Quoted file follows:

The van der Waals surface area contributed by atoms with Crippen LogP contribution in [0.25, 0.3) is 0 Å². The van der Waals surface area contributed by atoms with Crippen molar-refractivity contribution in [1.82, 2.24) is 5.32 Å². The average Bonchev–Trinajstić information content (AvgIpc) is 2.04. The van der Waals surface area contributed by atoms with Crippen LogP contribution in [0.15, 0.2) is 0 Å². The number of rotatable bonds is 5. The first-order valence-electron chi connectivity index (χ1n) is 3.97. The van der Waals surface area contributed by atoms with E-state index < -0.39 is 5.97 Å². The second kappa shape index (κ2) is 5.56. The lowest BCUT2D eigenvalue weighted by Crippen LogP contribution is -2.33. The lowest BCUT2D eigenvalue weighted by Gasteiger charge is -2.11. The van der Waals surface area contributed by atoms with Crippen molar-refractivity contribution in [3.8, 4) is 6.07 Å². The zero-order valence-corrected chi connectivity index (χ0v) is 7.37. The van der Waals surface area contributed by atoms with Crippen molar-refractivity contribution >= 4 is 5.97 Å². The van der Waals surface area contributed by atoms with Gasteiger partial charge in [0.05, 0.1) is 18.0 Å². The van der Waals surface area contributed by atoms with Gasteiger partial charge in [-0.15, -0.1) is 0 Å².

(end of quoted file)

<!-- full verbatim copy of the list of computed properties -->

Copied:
The van der Waals surface area contributed by atoms with Crippen LogP contribution in [0.25, 0.3) is 0 Å². The van der Waals surface area contributed by atoms with Crippen molar-refractivity contribution in [1.82, 2.24) is 5.32 Å². The average Bonchev–Trinajstić information content (AvgIpc) is 2.04. The van der Waals surface area contributed by atoms with Crippen LogP contribution in [0.15, 0.2) is 0 Å². The number of rotatable bonds is 5. The first-order valence-electron chi connectivity index (χ1n) is 3.97. The van der Waals surface area contributed by atoms with E-state index < -0.39 is 5.97 Å². The second kappa shape index (κ2) is 5.56. The lowest BCUT2D eigenvalue weighted by Crippen LogP contribution is -2.33. The lowest BCUT2D eigenvalue weighted by Gasteiger charge is -2.11. The van der Waals surface area contributed by atoms with Crippen molar-refractivity contribution in [3.8, 4) is 6.07 Å². The zero-order valence-corrected chi connectivity index (χ0v) is 7.37. The van der Waals surface area contributed by atoms with Crippen molar-refractivity contribution >= 4 is 5.97 Å². The van der Waals surface area contributed by atoms with Gasteiger partial charge in [0.05, 0.1) is 18.0 Å². The van der Waals surface area contributed by atoms with Gasteiger partial charge in [-0.15, -0.1) is 0 Å².